Above: Peer academic coach Janae Dorsey (left) works with a fellow student in Addlestone Library.
We’ve all heard the saying, “If you give a man a fish, he’ll eat for a day. If you teach a man to fish, he’ll eat for a lifetime.” The College of Charleston has taken this maxim one step further by teaching students not just how to learn, but also how to teach others the best ways to learn.
Established in 2011, the Center for Excellence in Peer Education, or CEPE (“see – pee,” as its students call it), is a place where CofC students can learn how to become peer educators. To mark the center’s 10th anniversary as a central hub for training and supporting peer educators, the CEPE will host a drop-in open house from 11 a.m. to 2 p.m. on Friday, Oct. 8, 2021, in the Lightsey Center, Suite B66.
The CEPE is unique to the College of Charleston; no other large campus in South Carolina has a peer education center. The center serves as a way for students to get involved, help others and become part of the campus community, all while taking on the role of “peer educator.”
According to Page Keller, the center’s director since its establishment, “peer educator” is an umbrella term that encompasses a lot of different roles where any paraprofessional – meaning a recipient of formal training – serves in a peer-helping-peer role. At the College, peer educators are deployed across campus in many different places from academics to student life, fulfilling program specific duties in areas that spark their interests.
Certain peer educators at CofC are required to complete the course Exploring Leadership: Building Peer Facilitation Skills (TEDU 205), which is offered several times per semester. These roles include:
- FYE (First Year Experience) Peer Facilitators
- FYE Abroad Mentors
- School of Sciences and Mathematics Pre-Health Mentors
- Computer Science Mentors
- EDLS (Learning Strategies) 100 Peer Leaders
- Center for Student Learning Peer Academic Coaches
- Impact Peer Academic Coaches
- Charleston Bridge Mentors
- Residence Life Resident Assistants
- Academic Advising and Planning Center Peer Advisors
- Honors Beyond George Street Peer Facilitators
Other peer educators like orientation interns and tutors with the Center for Student Learning (CSL) receive specialized training through their departments and are encouraged to also train with the CEPE.
Students at CofC are encouraged to seek tutoring and study assistance from peer educators for a number of reasons, says Keller. Benefits include improved studying skills and higher academic performance, but there are so many more.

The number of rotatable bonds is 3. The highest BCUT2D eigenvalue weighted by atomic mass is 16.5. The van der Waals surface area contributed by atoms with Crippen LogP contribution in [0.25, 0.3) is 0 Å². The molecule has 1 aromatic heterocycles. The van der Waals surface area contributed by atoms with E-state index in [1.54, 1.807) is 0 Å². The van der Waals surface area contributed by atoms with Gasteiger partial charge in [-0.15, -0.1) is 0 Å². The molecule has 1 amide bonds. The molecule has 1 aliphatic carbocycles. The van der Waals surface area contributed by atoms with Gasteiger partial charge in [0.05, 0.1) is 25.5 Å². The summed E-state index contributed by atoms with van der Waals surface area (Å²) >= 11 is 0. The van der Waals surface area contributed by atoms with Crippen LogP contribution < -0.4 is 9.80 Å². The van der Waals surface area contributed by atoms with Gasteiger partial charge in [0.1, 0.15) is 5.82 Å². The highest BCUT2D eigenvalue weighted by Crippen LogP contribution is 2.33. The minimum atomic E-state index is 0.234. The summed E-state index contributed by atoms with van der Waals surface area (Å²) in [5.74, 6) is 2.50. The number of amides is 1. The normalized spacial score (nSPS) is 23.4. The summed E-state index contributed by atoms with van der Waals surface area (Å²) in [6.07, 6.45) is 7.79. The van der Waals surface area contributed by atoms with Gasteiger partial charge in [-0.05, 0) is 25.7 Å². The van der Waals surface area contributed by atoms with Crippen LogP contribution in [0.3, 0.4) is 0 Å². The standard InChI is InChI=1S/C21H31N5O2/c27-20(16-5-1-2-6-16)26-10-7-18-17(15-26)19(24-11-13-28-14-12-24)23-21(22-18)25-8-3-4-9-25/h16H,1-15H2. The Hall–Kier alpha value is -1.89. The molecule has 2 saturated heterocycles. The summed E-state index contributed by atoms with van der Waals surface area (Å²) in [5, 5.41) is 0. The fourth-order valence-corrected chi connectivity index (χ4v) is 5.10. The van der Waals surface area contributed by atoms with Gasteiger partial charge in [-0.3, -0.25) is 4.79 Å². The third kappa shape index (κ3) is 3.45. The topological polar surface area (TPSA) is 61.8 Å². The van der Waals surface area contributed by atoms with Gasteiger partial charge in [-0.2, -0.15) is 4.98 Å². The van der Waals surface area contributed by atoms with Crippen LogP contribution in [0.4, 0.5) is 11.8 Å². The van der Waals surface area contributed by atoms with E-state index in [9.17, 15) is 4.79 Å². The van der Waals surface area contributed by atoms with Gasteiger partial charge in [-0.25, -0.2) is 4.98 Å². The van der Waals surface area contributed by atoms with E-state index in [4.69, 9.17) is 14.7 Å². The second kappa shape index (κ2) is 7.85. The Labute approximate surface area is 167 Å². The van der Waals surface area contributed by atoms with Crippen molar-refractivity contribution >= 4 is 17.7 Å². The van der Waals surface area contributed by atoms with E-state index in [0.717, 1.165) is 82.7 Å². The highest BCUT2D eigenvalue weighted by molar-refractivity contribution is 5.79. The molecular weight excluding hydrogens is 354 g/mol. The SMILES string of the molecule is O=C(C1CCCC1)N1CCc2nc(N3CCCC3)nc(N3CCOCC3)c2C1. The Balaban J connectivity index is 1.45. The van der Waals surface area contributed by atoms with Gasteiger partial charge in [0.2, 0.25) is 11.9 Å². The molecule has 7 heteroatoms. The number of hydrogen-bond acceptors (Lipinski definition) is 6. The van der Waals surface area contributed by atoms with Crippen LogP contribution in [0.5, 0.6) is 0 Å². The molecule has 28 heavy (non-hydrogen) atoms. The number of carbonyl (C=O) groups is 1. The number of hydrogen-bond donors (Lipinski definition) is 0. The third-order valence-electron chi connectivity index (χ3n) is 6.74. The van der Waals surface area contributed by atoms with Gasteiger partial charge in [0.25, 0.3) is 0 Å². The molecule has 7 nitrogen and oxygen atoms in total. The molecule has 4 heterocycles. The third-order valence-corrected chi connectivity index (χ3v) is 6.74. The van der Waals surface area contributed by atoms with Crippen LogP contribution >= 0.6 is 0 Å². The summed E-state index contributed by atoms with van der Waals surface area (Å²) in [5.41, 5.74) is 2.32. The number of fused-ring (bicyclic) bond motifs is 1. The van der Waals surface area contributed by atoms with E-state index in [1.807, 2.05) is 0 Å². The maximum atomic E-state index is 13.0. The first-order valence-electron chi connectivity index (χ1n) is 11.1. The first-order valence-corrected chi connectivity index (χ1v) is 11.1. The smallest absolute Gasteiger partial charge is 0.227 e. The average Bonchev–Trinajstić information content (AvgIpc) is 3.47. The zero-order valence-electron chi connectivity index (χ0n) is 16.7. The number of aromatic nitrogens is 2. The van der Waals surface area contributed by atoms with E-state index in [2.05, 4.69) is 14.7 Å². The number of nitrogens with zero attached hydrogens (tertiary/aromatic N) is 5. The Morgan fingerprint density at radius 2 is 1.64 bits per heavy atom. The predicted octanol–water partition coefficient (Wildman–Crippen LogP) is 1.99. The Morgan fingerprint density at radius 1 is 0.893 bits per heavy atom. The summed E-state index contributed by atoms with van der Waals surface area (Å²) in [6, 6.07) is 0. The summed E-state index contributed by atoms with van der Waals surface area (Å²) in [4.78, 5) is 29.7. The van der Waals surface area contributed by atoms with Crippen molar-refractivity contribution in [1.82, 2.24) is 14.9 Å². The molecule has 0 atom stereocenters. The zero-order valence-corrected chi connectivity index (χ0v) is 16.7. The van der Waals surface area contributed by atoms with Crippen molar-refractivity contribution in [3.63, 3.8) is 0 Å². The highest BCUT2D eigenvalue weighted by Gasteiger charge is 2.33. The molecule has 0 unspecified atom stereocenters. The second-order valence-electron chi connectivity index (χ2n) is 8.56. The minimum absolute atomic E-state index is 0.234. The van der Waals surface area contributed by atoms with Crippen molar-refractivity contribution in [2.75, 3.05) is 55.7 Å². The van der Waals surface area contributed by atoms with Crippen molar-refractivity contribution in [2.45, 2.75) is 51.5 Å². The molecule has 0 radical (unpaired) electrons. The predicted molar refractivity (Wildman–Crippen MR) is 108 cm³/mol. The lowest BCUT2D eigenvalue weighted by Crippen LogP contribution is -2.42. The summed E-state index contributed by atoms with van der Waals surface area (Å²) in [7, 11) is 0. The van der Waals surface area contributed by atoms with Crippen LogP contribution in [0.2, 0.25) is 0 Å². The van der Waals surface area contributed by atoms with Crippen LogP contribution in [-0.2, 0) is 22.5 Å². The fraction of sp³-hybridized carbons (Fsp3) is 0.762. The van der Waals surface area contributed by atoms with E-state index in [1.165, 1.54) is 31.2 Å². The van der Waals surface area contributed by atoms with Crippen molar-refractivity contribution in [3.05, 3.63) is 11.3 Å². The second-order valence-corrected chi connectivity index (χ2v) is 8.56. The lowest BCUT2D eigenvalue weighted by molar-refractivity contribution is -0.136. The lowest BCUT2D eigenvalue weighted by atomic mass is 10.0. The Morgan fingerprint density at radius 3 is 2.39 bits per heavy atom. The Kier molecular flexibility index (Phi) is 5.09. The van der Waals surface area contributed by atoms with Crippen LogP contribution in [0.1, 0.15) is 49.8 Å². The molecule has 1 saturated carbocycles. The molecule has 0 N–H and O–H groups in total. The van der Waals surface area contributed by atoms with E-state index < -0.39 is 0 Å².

“Students who engage with peer educators have improved reasoning and communication skills, a greater connection to the school and other scholars, increased self-esteem and confidence, and enhanced cultural awareness,” Keller reports.
Not only do peer educators help other students with their work, they also better themselves through this role, learning and practicing service leadership skills that can be immensely valuable later on in the workplace.
“They often positively change their own behavior as a result of participating as peer educators, and they gain essential skills like effective communication with others, higher order thinking skills, and appreciation and awareness of diversity,” says Keller.
One of the CEPE’s peer educators, Janae Dorsey, is a junior double-majoring in computer science and African American studies. Dorsey is a peer academic coach in the CSL who provides accountability and time management help to students on probation.
Before she was a coach herself, Dorsey received help from a peer academic coach at the College. Her progress over the course of a semester was so impressive that she was invited to become a peer educator herself.
“Working for the CEPE has broadened my horizons and opened my eyes to possibilities,” says Dorsey. “The fact that I can help people and give them the help I received is amazing.”
Post-graduation, Dorsey would like to become a project manager in an organization that would allow her to focus on promoting the ideals of diversity, equity and inclusion.
As a First Year Experience (FYE) facilitator, she schedules office hours to speak with students and answer questions that first-year students might be nervous to ask in front of their peers. Andrews enjoys getting to know her mentees and helping them grow in their learning communities. She also works as a peer advisor with the Academic Advising and Planning Center.
Christian Bruegger, an Army veteran and nontraditional student, became a peer educator after one of his professors invited him to be an FYE peer facilitator. Bruegger, who is double-majoring in history and Classics with a minor in European studies, opted in, hoping to be more involved with students on campus.
“As a nontraditional student, I didn’t have to take an FYE, but now that I’m a peer facilitator, I wish I did!” he says.
Bruegger enjoys educating other students about the vast opportunities for growth the College has to offer, from sustainability initiatives to CSL tutors to Cougar Counseling. With a passion for teaching others, he joined the CEPE and found that it enriched not only his leadership skills, but also his identity as a College of Charleston student.
“I hold my head up high and I feel like a member of the school,” he says.
To learn more about the CEPE and how to get involved, visit cepe.cofc.edu.
Rachel Greene Phillips is a senior Honors College student double-majoring in English and marketing, with a minor in studio art.